You can't play a game on your PC and then neatly hand it off to the Shield when you want to walk around: you have to launch it from scratch each time. You also can't stream titles to the Shield and then mirror them to a TV with Miracast, in case you're wondering. (Miracast isn't fast enough for games right now, period.) And though the whole streaming application is clearly a Splashtop hack, with Windows visible underneath the surface, Nvidia won't let you control Windows at all, won't let you so much as remotely force-close a game when it fails to sync with the Shield. Nvidia's calling PC streaming a "beta" feature, and I have to agree.

But despite all the hassle, the payoff is superb. It was enough to convince me to buy a Shield where the Android games alone weren’t cutting it. This week, I rolled over in bed and played an hour of Max Payne 3. I traversed Skyrim from my couch. I joined a co-op game of Left 4 Dead 2 while standing in the hallway, just because I could. And then, in bed, with headphones so as not to wake my wife, I rocked myself to sleep again with a BioShock Infinite lullaby.


Verge Score: 7.8

Good Stuff
•Excellent screen
•Killer controls
•Solid battery life
•PC gaming anywhere in the house

Bad Stuff
•Android isn't a great gaming platform
•PC streaming requires expensive hardware
•How do you hold it for anything else?

The Nvidia Shield is a fantastic first effort for Nvidia, a seriously impressive piece of hardware, and a chance for Android gaming to be taken seriously if enough gamers buy in. The Shield is riding a wave of interest in controller gaming, and I’m hoping the dearth of good Android controller games will be short-lived. Still, it’s chicken and egg: and most game developers won’t dedicate time and effort to building for physical controllers when the iPad and iPhone audience is the most lucrative.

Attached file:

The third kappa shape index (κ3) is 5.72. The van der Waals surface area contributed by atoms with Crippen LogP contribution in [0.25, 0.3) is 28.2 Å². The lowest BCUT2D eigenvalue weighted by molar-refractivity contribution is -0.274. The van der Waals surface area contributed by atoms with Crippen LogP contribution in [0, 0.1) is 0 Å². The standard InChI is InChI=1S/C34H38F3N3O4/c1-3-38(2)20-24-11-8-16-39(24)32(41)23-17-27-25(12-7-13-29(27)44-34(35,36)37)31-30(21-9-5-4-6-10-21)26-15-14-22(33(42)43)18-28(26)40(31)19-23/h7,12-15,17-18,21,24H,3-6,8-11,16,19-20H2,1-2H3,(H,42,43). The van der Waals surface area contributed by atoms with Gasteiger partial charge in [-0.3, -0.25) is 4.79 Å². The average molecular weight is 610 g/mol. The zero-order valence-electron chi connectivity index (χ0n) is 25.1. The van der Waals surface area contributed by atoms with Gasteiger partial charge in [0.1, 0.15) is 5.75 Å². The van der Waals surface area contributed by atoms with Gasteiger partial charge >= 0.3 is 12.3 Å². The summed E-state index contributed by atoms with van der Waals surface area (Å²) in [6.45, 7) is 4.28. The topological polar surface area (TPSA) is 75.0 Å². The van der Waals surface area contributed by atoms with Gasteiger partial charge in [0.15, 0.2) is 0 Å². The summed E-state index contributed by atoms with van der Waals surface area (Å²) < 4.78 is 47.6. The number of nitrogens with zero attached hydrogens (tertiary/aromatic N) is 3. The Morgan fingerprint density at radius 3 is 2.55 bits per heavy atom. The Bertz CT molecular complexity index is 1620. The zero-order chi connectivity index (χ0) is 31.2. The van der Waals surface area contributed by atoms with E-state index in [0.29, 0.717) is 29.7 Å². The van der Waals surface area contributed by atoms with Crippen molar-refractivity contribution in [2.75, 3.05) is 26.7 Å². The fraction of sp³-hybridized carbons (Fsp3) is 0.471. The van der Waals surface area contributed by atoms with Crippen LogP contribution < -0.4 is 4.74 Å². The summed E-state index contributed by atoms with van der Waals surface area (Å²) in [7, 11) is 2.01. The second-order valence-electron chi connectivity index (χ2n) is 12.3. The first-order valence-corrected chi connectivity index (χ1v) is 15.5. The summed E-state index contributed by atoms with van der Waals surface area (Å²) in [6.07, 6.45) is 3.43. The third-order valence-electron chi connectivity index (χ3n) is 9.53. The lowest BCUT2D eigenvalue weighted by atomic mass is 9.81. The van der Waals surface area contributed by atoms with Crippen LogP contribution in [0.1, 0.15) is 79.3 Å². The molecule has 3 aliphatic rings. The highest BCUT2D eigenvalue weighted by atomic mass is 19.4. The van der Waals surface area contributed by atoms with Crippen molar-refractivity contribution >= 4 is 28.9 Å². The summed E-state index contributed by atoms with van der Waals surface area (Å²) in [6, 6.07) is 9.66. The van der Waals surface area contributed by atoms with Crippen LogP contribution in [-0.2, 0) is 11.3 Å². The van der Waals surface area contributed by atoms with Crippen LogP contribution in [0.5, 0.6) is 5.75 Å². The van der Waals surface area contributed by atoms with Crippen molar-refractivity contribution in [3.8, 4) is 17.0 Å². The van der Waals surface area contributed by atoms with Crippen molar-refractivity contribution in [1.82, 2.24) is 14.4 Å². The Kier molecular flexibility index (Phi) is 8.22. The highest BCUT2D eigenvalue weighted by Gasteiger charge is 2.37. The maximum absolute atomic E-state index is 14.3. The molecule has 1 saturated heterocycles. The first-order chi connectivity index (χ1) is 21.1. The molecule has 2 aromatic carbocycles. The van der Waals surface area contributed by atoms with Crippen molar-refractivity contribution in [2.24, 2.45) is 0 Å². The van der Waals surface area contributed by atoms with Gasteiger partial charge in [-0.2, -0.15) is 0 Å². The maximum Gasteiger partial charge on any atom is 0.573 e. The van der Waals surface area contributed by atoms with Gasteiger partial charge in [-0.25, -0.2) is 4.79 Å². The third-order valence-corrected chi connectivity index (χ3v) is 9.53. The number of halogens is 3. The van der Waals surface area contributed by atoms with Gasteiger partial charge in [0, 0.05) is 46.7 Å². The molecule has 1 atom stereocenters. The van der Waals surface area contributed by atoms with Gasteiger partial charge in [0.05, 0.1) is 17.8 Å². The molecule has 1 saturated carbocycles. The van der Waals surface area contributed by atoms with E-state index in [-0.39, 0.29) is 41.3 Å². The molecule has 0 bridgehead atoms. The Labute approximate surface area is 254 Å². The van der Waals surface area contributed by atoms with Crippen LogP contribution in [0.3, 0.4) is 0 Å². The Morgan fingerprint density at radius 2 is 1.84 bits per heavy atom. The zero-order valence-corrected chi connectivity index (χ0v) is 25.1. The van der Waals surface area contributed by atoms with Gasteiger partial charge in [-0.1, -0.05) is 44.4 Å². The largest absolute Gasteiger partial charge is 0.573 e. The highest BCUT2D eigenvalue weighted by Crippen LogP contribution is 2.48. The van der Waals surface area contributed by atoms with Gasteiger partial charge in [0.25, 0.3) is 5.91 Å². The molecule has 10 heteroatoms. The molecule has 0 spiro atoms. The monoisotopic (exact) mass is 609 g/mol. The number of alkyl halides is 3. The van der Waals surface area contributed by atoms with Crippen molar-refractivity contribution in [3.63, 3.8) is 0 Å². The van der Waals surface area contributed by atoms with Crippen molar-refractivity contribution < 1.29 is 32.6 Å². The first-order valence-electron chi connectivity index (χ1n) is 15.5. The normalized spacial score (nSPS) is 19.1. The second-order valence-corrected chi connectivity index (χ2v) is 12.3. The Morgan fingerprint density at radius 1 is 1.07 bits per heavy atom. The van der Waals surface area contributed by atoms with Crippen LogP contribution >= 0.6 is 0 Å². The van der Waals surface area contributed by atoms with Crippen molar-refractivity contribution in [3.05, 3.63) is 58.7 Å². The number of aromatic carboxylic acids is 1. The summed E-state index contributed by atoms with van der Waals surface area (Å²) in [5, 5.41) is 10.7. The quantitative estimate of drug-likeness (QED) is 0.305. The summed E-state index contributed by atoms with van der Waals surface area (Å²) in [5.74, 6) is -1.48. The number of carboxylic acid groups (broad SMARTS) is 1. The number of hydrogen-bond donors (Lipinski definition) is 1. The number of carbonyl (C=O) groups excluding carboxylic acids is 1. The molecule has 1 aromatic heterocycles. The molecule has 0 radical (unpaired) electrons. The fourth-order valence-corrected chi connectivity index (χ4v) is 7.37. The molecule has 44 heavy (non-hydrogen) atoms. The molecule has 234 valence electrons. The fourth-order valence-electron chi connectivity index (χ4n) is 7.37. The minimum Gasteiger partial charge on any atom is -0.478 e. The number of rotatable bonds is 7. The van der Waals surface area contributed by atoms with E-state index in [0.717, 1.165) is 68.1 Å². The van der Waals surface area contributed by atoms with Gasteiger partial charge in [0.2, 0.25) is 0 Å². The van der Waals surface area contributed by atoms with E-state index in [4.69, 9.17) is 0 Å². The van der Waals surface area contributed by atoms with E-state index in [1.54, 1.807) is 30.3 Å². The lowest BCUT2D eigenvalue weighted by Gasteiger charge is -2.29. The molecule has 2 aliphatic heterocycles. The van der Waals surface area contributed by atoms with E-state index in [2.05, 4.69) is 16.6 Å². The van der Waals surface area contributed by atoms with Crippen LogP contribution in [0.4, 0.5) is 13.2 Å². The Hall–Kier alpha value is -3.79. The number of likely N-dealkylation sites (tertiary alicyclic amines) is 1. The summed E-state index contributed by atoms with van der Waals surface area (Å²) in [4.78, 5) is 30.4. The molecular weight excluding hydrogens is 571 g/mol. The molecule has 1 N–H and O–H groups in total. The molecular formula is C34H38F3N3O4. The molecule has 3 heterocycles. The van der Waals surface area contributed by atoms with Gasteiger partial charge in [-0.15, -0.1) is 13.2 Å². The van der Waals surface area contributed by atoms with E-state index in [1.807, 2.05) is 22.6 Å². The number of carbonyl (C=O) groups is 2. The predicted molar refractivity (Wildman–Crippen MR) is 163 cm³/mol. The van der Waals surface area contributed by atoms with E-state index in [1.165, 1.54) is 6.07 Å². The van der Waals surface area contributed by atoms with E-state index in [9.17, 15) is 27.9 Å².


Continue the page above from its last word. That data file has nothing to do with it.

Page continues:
The Shield is a capable device for $299, but honestly the $229 Nexus 7 is a better short-term bet. You’ll even have $70 left over to buy yourself a PlayStation 3 controller and a pairing app, or to save towards the next Shield, which will come with an even more capable Tegra chip. You might also consider a 32GB iPod touch for the same $299, or an iPad mini for $30 more. They don’t have the same graphical potency, but they fit in pockets, come with cameras, and have Apple’s incredible app ecosystem waiting for your credit card.

Yet if you have the right graphics card and the right Wi-Fi router – or hundreds of dollars burning a hole in your pants – the Shield’s PC streaming is not to be missed. The killer app for Shield is already here. It’s called Steam, and when it works, it’s glorious.